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Character Clothing – Part 4: UE4 Logic

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Character Clothing Zone Culling

Character Clothing – Part 2: Maya

Character Clothing – Part 3: UE4 Shaders

Character Clothing – Part 4: UE4 Logic


First, create a new Actor Component Blueprint

Call it “BP_MeshZoneCulling” and open it up…

Next to it, create a Enumeration, call that “ENUM_Cullzones”

Open up the Enumerator and add in 24 rows (for UE4, in Unity you’ll have to do this in C# and have up to 32), and check the Bitmask flags option. Name each of the Display Name fields appropriately, like so:

The important thing here is the order – it must match the order of your zones in your UV set. Save it and open our Blueprint.

In the Blueprint, create a new integer variable and set it to be a Bitmask and the Enum to be your new Enumeration in the Details Panel. Make it public by checking the “eye” icon. Duplicate this for every layer of clothing you have, and the Body:

Next, Create a new Actor Blueprint for your character. Add in a new Skeletal Mesh Component for each layer of clothing, and one for your base character. Also add in our new Actor Component.

Go back into the Actor Component and add in a new variable for the body & clothing skeletal meshes, like so:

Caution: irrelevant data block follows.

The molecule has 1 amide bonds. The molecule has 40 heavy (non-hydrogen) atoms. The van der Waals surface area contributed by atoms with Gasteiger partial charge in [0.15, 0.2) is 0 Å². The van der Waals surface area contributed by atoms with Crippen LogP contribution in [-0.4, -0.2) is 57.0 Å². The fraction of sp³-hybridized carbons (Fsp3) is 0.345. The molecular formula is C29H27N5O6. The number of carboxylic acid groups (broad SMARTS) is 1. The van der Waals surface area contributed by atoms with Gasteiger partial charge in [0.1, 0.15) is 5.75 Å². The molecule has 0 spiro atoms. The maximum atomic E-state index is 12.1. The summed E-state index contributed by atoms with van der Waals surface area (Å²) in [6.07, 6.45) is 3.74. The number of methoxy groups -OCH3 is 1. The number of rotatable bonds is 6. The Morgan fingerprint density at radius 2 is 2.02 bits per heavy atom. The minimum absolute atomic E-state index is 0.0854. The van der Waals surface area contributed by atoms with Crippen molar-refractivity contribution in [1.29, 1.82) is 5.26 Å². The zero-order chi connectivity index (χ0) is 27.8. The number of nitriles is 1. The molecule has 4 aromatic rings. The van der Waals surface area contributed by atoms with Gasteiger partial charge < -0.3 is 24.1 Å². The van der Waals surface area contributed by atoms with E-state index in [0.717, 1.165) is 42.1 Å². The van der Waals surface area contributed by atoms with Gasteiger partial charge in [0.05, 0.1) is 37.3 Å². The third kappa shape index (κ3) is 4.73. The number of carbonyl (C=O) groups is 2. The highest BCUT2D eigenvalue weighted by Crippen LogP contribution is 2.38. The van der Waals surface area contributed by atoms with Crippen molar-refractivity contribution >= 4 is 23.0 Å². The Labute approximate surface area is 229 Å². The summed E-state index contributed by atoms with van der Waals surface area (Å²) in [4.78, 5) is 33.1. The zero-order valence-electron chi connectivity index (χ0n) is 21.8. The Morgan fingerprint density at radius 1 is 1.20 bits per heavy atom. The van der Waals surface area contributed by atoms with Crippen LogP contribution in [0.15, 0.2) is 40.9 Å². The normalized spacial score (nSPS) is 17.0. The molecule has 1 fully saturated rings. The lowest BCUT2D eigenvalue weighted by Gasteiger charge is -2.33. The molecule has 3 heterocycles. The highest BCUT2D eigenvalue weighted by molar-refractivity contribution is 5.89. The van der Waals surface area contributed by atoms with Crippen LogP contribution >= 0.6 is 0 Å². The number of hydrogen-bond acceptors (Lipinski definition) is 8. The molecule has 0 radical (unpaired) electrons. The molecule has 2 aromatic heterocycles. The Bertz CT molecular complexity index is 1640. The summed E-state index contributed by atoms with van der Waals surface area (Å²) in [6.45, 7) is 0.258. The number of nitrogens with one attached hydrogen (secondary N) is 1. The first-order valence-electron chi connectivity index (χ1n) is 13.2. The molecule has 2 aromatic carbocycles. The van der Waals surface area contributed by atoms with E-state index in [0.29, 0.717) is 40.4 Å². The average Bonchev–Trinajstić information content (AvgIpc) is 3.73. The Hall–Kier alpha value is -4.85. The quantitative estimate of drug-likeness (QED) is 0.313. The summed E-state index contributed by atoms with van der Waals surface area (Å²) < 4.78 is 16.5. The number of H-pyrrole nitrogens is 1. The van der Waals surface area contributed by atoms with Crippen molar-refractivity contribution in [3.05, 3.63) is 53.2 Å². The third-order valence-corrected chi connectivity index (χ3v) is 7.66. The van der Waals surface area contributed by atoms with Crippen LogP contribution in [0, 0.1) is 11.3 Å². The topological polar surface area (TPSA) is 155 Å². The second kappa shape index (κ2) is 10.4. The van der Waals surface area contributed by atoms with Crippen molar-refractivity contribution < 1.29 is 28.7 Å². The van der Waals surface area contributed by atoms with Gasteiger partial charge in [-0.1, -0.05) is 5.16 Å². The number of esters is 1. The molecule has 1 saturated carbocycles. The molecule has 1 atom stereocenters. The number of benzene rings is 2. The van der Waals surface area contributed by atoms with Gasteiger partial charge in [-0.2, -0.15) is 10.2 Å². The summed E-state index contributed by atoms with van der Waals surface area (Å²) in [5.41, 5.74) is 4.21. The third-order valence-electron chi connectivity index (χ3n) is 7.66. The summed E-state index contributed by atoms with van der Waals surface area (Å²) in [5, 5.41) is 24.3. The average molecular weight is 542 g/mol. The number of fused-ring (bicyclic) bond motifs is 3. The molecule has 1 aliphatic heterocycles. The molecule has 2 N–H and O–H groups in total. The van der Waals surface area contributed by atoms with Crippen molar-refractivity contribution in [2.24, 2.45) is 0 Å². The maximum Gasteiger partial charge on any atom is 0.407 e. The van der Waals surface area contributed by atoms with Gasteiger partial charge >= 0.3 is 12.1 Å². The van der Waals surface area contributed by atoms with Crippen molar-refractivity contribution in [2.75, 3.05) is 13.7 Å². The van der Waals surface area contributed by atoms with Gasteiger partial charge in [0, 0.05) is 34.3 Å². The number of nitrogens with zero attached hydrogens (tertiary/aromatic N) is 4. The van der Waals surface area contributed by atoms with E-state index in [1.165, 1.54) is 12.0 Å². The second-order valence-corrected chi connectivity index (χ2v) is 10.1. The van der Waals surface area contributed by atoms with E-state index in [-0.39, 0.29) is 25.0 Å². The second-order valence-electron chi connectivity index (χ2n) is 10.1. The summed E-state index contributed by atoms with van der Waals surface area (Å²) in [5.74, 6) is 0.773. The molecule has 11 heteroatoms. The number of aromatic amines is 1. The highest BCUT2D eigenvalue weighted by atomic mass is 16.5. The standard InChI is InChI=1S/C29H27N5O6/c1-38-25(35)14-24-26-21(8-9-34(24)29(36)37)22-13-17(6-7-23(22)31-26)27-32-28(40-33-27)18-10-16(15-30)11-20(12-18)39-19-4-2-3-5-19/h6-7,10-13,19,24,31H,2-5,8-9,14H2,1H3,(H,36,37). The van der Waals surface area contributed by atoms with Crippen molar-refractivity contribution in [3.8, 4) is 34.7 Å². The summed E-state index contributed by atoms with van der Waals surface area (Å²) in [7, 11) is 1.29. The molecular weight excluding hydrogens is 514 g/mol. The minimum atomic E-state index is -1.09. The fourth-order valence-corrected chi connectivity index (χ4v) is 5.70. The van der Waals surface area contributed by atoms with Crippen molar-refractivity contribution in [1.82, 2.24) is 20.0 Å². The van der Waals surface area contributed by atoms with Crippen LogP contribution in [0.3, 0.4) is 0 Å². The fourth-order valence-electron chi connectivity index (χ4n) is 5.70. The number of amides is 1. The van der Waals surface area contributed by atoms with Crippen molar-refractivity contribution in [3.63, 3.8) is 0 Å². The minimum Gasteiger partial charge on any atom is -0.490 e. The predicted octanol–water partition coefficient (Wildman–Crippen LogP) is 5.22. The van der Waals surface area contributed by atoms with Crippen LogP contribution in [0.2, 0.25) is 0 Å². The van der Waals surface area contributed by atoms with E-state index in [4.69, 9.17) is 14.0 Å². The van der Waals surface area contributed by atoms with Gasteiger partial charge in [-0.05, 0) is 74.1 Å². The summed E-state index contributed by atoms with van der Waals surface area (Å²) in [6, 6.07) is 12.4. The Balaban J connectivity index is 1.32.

Whilst you’re here, add in 4 Dynamic Material Instance arrays to the variable list. To be able to edit our Materials from the BP we need to use Dynamic Material Instances:

Back into the Character Actor now, head into the event graph and add in the following logic – it assigns your skeletal mesh components into the corresponding variables in the Actor Component:

Return into the Actor Component and hook up the following logic on a custom event “Setup Materials”:


Quickly, back into the Player Character Blueprint and hook up your event to run after the Being Play has finished, like so:

Finally now – back into the Actor Component. Under Event tick, hook up your Dynamic Material Instances to update every frame:

Obviously, you’ll want to run the Event off something other than Tick, but this is just to get you going.

This takes the bitmask values you’ve defined and pushes those through to the Materials.

You can now put your Actor BP into the level, hit Play and start testing.

This should be enough to get you going. You can create Databases in Unreal Engine 4 to store all the culling zones data, and you can expand the logic of the system to sensibly know which areas to hide on the skin and which to not.

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